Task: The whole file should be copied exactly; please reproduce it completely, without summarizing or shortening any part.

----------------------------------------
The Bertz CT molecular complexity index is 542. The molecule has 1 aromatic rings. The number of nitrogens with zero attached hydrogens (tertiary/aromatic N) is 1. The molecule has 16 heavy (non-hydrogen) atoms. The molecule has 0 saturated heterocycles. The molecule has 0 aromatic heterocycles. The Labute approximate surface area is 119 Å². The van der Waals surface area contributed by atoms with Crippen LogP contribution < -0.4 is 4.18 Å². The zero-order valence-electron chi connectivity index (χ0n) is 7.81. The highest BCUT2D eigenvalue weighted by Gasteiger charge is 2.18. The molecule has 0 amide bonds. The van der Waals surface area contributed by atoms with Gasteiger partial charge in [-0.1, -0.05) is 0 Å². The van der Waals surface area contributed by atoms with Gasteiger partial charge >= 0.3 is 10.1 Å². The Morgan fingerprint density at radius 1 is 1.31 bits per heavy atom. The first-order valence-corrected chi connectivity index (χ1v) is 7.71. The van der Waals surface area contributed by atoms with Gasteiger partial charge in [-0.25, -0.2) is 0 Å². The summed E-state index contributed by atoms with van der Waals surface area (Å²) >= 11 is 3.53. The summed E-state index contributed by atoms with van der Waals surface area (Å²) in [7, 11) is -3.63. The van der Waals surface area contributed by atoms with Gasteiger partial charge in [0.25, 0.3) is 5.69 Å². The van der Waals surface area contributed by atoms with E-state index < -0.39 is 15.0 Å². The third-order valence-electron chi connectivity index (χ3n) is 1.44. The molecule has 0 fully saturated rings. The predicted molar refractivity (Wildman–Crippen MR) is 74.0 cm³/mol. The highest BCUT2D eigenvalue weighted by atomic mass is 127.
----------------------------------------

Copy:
The Bertz CT molecular complexity index is 542. The molecule has 1 aromatic rings. The number of nitrogens with zero attached hydrogens (tertiary/aromatic N) is 1. The molecule has 16 heavy (non-hydrogen) atoms. The molecule has 0 saturated heterocycles. The molecule has 0 aromatic heterocycles. The Labute approximate surface area is 119 Å². The van der Waals surface area contributed by atoms with Crippen LogP contribution < -0.4 is 4.18 Å². The zero-order valence-electron chi connectivity index (χ0n) is 7.81. The highest BCUT2D eigenvalue weighted by Gasteiger charge is 2.18. The molecule has 0 amide bonds. The van der Waals surface area contributed by atoms with Gasteiger partial charge in [-0.1, -0.05) is 0 Å². The van der Waals surface area contributed by atoms with Gasteiger partial charge >= 0.3 is 10.1 Å². The Morgan fingerprint density at radius 1 is 1.31 bits per heavy atom. The first-order valence-corrected chi connectivity index (χ1v) is 7.71. The van der Waals surface area contributed by atoms with Gasteiger partial charge in [-0.25, -0.2) is 0 Å². The summed E-state index contributed by atoms with van der Waals surface area (Å²) >= 11 is 3.53. The summed E-state index contributed by atoms with van der Waals surface area (Å²) in [7, 11) is -3.63. The van der Waals surface area contributed by atoms with Gasteiger partial charge in [0.25, 0.3) is 5.69 Å². The van der Waals surface area contributed by atoms with E-state index < -0.39 is 15.0 Å². The third-order valence-electron chi connectivity index (χ3n) is 1.44. The molecule has 0 fully saturated rings. The predicted molar refractivity (Wildman–Crippen MR) is 74.0 cm³/mol. The highest BCUT2D eigenvalue weighted by atomic mass is 127.